Enchantment is something that happens in fairytales and Harry Potter movies. It isn't a feeling I associate with India, which is impressive, yes. And I've been gobsmacked, bemused, amazed and occasionally overwhelmed on my private tour through Rajasthan, certainly. But not, until this moment, enchanted. I dare say I've never really been enchanted in my whole travelling life.
Still here I am in Delwara and it happens. My driver Rajendra is sedate at the wheel as we round a bend and a daffodil-yellow pleasure palace pops into view on a rocky outcrop embraced in lush countryside. RAAS Devigarh is a mighty pile of granite and marble in the brooding Rajasthan tradition, guarding the three main routes through the Aravalli Ranges into the Udaipur valley. This is why you take organised private journeys: to be wowed by something you never knew existed.
As I walk through the main Ganesh Gate, rose petals flutter down from above, scattered by a woman in a pink sari. She leads me to the bar terrace and, as check-in formalities are completed, places a cold beer at my elbow. Views overlook a swimming pool whose terrace is graced with daybeds fluttering with white canopies. Beyond, countryside stretches to a gentle curve of purple hills.
On the other side of the fort there are outlooks over Delwara village, where I pick out green minarets and the white domes of a large Jain temple. At sunset, the village's blue and pink houses glow. Tiers of courtyards are shaded with frangipani. Each courtyard has a distinctive decor, and is studded with candles and patterned petals of marigold and rose. Narrow flights of fortress steps lead to unexpected pavilions and turrets scattered with scarlet and peacock-blue cushions, where private dinners can be set up under the Hindu arches and tile work.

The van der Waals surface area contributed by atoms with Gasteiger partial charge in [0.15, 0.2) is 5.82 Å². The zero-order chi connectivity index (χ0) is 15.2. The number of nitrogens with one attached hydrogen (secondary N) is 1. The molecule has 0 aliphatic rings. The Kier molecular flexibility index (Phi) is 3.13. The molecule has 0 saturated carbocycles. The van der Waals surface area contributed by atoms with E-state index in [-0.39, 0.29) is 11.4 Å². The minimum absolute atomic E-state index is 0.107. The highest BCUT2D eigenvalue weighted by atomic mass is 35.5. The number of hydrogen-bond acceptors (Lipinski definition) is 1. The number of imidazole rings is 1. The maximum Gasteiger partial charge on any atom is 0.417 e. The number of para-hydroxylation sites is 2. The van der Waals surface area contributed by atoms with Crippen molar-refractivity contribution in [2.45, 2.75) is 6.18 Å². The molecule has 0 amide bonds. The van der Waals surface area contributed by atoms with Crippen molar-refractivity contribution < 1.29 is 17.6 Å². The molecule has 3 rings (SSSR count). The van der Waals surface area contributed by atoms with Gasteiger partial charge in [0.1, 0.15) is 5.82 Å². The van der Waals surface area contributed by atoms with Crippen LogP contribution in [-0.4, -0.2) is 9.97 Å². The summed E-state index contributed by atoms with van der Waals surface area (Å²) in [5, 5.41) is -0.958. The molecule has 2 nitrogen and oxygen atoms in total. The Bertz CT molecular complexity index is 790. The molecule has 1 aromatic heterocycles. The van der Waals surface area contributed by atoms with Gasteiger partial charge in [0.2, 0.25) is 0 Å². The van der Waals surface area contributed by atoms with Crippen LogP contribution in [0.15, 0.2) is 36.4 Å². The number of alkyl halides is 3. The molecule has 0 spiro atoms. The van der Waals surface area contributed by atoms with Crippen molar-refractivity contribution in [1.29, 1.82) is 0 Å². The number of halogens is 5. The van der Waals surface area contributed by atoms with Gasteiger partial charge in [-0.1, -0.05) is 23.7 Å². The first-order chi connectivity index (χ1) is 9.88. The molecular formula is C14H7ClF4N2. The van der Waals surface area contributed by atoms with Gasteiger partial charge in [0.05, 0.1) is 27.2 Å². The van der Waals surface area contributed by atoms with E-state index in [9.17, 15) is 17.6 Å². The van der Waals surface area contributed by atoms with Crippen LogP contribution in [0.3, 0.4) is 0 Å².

All the exteriors at RAAS Devigarh are original, all the interiors revamped almost entirely. Large guestrooms have a distinctively modern, minimalist appeal in white marble, with white sofas and bed linen and enormous bathrooms with windows onto the view. Swathes of local marble cover floors and bathroom walls, and the bed is a big slab of marble topped by mattresses.
There's considerable glamour hidden inside this swashbuckling fort.There are several reasons why you should struggle to escape the enchantment of RAAS Devigarh.
Walk out through the gate into the village and you'll find tidy, pastel-painted, cow-wandered streets. Shopkeepers nod and schoolchildren giggle. You might find the art co-operative and women's handicraft centre. If you hit the lake before sunset you're rewarded with gorgeous reflections of houses and hills. Birds swoop and pink-clad women walk to a village rhythm a thousand years old.
Further away, tucked into a fold of hills, Nagda has ruined temples dating back more than a millennium. "Sustain your heritage and feel glorious," commands a sign posted by the Archaeological Survey of India at their gates. Carvings are utterly captivating and, in this country setting, all you hear is twittering birds and the "hello, hello" of village children hoping to make a rupee by posing with baby goats. My Abercrombie & Kent guide Dinesh, a posh fellow in a natty waistcoat and slicked back hair, gently scolds them for not being in school.
Just down the road is Eklingji, a squeezed-in complex of 108 marble temples very popular with locals. Queues of visitors clutching marigold garlands gather before opening time, waiting for a uniformed guard to bang a gong and throw open the doors. Inside, worshippers pray to Shiva and kneel to whisper in the ear of a silver cow. It's another moment of unexpected enchantment.
Abercrombie & Kent's private journeys in India include a 12-day Royal Rajasthan itinerary taking in Delhi, Agra, Jaipur and Jodhpur as well as Delwara/Udaipur. Prices from $8882 depending on arrangements and specific requirements. Phone 1300 851 800. See abercrombiekent.com.au
The writer stayed at RAAS Devigarh in Delwara. The spectacular fortress has minimalist, contemporary interiors, one of India's best spas and outstanding service. See raasdevigarh.com
Brian Johnston travelled courtesy Abercrombie & Kent.